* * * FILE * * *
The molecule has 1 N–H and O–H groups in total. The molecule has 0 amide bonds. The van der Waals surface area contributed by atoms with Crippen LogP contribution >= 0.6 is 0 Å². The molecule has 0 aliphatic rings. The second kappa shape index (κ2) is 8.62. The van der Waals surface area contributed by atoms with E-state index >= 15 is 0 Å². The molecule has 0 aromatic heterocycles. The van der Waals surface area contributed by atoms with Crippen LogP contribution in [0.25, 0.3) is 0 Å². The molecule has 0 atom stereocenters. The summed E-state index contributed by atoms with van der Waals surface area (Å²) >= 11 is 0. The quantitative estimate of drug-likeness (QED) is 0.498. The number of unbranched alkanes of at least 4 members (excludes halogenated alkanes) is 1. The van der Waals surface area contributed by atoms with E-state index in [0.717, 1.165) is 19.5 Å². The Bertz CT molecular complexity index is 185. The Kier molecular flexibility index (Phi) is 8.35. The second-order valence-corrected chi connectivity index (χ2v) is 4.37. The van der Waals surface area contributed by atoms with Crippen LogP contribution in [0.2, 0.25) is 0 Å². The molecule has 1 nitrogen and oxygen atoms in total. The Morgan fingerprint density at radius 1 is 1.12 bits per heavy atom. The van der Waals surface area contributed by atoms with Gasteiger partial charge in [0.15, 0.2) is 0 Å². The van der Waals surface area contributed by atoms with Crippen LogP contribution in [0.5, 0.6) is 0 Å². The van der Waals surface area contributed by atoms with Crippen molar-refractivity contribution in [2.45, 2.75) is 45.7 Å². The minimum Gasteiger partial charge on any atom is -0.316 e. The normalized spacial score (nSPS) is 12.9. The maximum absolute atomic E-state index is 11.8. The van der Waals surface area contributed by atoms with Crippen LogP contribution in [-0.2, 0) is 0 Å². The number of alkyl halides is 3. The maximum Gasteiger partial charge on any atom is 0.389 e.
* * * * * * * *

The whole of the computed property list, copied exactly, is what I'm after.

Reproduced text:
The molecule has 1 N–H and O–H groups in total. The molecule has 0 amide bonds. The van der Waals surface area contributed by atoms with Crippen LogP contribution >= 0.6 is 0 Å². The molecule has 0 aliphatic rings. The second kappa shape index (κ2) is 8.62. The van der Waals surface area contributed by atoms with E-state index >= 15 is 0 Å². The molecule has 0 aromatic heterocycles. The van der Waals surface area contributed by atoms with Crippen LogP contribution in [0.25, 0.3) is 0 Å². The molecule has 0 atom stereocenters. The summed E-state index contributed by atoms with van der Waals surface area (Å²) >= 11 is 0. The quantitative estimate of drug-likeness (QED) is 0.498. The number of unbranched alkanes of at least 4 members (excludes halogenated alkanes) is 1. The van der Waals surface area contributed by atoms with E-state index in [0.717, 1.165) is 19.5 Å². The Bertz CT molecular complexity index is 185. The Kier molecular flexibility index (Phi) is 8.35. The second-order valence-corrected chi connectivity index (χ2v) is 4.37. The van der Waals surface area contributed by atoms with Crippen LogP contribution in [0.2, 0.25) is 0 Å². The molecule has 1 nitrogen and oxygen atoms in total. The Morgan fingerprint density at radius 1 is 1.12 bits per heavy atom. The van der Waals surface area contributed by atoms with Gasteiger partial charge in [0.15, 0.2) is 0 Å². The van der Waals surface area contributed by atoms with Crippen LogP contribution in [0.5, 0.6) is 0 Å². The van der Waals surface area contributed by atoms with Crippen molar-refractivity contribution in [2.45, 2.75) is 45.7 Å². The minimum Gasteiger partial charge on any atom is -0.316 e. The normalized spacial score (nSPS) is 12.9. The maximum absolute atomic E-state index is 11.8. The van der Waals surface area contributed by atoms with Crippen LogP contribution in [-0.2, 0) is 0 Å². The number of alkyl halides is 3. The maximum Gasteiger partial charge on any atom is 0.389 e.